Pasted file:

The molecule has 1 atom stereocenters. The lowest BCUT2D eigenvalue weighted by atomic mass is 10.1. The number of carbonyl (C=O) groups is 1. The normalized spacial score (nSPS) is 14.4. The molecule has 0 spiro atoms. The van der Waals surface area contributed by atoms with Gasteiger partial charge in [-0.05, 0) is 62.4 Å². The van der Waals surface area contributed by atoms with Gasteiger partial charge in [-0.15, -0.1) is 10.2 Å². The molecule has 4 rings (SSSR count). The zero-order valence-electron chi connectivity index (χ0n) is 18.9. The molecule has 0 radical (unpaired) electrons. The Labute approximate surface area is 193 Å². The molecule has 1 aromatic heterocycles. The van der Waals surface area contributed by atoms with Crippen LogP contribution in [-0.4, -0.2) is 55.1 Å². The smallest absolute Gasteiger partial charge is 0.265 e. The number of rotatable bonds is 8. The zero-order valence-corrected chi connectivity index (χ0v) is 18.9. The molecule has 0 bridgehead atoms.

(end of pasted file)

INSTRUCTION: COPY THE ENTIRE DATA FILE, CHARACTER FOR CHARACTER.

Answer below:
The molecule has 1 atom stereocenters. The lowest BCUT2D eigenvalue weighted by atomic mass is 10.1. The number of carbonyl (C=O) groups is 1. The normalized spacial score (nSPS) is 14.4. The molecule has 0 spiro atoms. The van der Waals surface area contributed by atoms with Gasteiger partial charge in [-0.05, 0) is 62.4 Å². The van der Waals surface area contributed by atoms with Gasteiger partial charge in [-0.15, -0.1) is 10.2 Å². The molecule has 4 rings (SSSR count). The zero-order valence-electron chi connectivity index (χ0n) is 18.9. The molecule has 0 radical (unpaired) electrons. The Labute approximate surface area is 193 Å². The molecule has 1 aromatic heterocycles. The van der Waals surface area contributed by atoms with Crippen LogP contribution in [-0.4, -0.2) is 55.1 Å². The smallest absolute Gasteiger partial charge is 0.265 e. The number of rotatable bonds is 8. The zero-order valence-corrected chi connectivity index (χ0v) is 18.9. The molecule has 0 bridgehead atoms.